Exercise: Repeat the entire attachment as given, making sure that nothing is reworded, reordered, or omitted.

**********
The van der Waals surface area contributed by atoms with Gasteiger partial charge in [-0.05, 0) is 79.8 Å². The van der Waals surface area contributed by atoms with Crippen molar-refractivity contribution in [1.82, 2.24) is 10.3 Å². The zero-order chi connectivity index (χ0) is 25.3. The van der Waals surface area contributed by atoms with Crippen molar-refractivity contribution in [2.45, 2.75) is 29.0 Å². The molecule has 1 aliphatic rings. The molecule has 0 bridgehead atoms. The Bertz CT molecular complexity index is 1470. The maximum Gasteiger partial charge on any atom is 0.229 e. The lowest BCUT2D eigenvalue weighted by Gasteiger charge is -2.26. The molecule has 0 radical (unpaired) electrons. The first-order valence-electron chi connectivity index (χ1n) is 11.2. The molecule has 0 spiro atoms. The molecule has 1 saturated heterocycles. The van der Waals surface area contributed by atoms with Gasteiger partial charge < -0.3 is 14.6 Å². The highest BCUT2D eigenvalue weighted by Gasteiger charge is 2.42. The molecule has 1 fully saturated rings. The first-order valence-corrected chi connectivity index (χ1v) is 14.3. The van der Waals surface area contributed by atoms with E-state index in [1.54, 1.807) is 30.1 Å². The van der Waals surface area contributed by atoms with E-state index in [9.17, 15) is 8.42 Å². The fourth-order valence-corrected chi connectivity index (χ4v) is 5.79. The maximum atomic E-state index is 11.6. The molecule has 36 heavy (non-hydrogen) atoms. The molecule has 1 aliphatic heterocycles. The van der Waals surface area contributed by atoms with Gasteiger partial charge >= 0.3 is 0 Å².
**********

The van der Waals surface area contributed by atoms with Gasteiger partial charge in [-0.05, 0) is 79.8 Å². The van der Waals surface area contributed by atoms with Crippen molar-refractivity contribution in [1.82, 2.24) is 10.3 Å². The zero-order chi connectivity index (χ0) is 25.3. The van der Waals surface area contributed by atoms with Crippen molar-refractivity contribution in [2.45, 2.75) is 29.0 Å². The molecule has 1 aliphatic rings. The molecule has 0 bridgehead atoms. The Bertz CT molecular complexity index is 1470. The maximum Gasteiger partial charge on any atom is 0.229 e. The lowest BCUT2D eigenvalue weighted by Gasteiger charge is -2.26. The molecule has 0 radical (unpaired) electrons. The first-order valence-electron chi connectivity index (χ1n) is 11.2. The molecule has 0 spiro atoms. The molecule has 1 saturated heterocycles. The van der Waals surface area contributed by atoms with Gasteiger partial charge < -0.3 is 14.6 Å². The highest BCUT2D eigenvalue weighted by Gasteiger charge is 2.42. The molecule has 1 fully saturated rings. The first-order valence-corrected chi connectivity index (χ1v) is 14.3. The van der Waals surface area contributed by atoms with E-state index in [1.54, 1.807) is 30.1 Å². The van der Waals surface area contributed by atoms with E-state index in [9.17, 15) is 8.42 Å². The fourth-order valence-corrected chi connectivity index (χ4v) is 5.79. The maximum atomic E-state index is 11.6. The molecule has 36 heavy (non-hydrogen) atoms. The molecule has 1 aliphatic heterocycles. The van der Waals surface area contributed by atoms with Gasteiger partial charge >= 0.3 is 0 Å².